Make a Knowledge (Top Ten Uses For Knowledge Checks), Part 3  

Posted by Michael Donaldson in ,

And we have reached the exciting conclusion of our series today. Hold tight, folks, this is gunna be a well-educated and knowledgeable ride!

3. Knowing Stuff

And you thought I wouldn't stoop this low, didn't you?

One of the best reasons to take a knowledge skill is to know stuff. This includes, for example, knowing that the powerful overlord in front of you has no tolerance for jokesters, or that it's illegal to use magic within the walls of the Celestial Kingdom of Nullmagica. (The DC for the origin of its name is pretty low, to be fair.)

As long as you have a DM that can keep up with your questions then you can learn a lot of stuff that will probably come in handy. Most of the premade adventures I've skimmed through contain a lot of tables here and there with information to tell the players if they roll high enough.

One of the best ways to arbitrate knowledge checks is to ask the player to roll their check, and have the most difficult piece of information in mind while they're totaling. If you set a DC 25 and they roll above it, congrats! You don't need to come up with anything better. If the players rolled less, give them a smaller piece of the picture - the more they failed by, the less they know. ("You got a 4? You find that the moss is mossy.")

But it's incredibly important that a knowledge check not bog the game down. Every time someone makes a knowledge check and you reference two books and keep the whole party waiting on a piece of information that is more than likely passingly useful at best, you decrease the quality of the game. I'll get into game bogging in a later article, so we'll just leave this as a warning.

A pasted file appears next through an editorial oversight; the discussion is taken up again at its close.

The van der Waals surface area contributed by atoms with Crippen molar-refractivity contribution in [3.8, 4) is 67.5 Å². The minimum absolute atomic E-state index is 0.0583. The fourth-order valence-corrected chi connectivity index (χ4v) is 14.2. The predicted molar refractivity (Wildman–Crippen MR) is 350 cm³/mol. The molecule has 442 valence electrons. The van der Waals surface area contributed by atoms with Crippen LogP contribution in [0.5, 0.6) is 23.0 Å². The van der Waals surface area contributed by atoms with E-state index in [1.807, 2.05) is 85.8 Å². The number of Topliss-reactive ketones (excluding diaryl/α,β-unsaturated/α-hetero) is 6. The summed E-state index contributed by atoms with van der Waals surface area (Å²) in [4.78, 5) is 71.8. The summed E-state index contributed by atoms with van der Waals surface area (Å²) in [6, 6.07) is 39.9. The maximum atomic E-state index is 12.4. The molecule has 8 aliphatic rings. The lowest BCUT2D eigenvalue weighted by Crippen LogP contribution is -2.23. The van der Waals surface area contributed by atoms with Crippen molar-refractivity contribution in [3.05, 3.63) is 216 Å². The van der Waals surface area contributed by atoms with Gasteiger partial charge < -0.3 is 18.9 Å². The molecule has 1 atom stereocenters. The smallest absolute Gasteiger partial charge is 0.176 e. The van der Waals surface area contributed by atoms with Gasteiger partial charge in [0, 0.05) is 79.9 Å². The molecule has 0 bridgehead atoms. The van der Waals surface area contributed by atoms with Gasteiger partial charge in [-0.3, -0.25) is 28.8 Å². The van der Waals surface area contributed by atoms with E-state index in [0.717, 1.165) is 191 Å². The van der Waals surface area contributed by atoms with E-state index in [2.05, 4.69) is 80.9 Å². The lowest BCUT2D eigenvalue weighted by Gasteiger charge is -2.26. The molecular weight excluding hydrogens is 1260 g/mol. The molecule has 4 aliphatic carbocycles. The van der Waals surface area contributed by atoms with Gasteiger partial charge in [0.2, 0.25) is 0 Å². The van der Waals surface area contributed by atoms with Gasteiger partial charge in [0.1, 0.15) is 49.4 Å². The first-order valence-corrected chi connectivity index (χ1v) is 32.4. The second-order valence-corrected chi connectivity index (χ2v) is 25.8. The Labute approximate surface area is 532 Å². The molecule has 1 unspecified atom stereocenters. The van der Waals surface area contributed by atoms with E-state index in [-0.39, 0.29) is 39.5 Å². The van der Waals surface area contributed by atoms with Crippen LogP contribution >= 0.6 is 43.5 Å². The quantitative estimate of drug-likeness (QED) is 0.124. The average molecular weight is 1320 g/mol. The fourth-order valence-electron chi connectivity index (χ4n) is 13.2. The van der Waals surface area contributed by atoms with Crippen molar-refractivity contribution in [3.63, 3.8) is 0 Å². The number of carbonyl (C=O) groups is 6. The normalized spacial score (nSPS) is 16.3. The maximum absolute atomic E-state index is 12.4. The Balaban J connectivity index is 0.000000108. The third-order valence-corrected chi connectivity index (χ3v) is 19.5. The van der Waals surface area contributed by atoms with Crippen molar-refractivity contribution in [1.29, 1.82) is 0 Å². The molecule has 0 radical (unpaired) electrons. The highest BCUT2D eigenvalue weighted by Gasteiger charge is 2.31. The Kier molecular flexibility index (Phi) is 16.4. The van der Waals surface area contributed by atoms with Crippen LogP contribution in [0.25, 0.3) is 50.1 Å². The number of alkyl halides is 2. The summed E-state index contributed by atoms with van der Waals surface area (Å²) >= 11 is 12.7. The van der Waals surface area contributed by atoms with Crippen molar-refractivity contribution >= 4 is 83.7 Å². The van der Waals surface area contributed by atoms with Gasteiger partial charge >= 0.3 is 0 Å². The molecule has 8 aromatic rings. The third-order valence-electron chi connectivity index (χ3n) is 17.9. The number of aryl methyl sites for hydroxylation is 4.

But what if your DM can't keep up with you? Well, harsh words ahead, but that's his fault. Which of course, brings me to number 2...

2. Forcing Your Story-Averse DM to Actually Think About His World.

Human Bard 1

Int of 18. Feel free to dump everything else. Wear Full Plate and use a Tower Shield, even though you aren't proficient. Dump all of your skill points into knowledge skills. Max out as many as you can but make sure you get every single knowledge, even if it means that you can't spend all the points you'd like in it. If you've got room, take Decipher Script. If you still have room, start accumulating languages.

The basic gist of this character is that you make yourself virtually unkillable by hiding worthlessly behind your tower shield every round. What, you ask, is the purpose of this?

To make knowledge checks every time the DM so much as mentions anything in his world. You've got every single knowledge skill, and if for some reason you don't have one, you can Bardic Knowledge it. This can be a sort of test for the DM to see how long he can keep up with your constant pestering (indeed, this sort of character should never be fielded in any campaign you are serious about, or even against a DM that you like and/or is pretty decent), but the point comes across eventually - if he finds himself totally unable to answer your questions he doesn't know enough about his world. If he hasn't written enough down about his world, and he's still stumped, he hasn't mastered the single most important thing a DM can learn.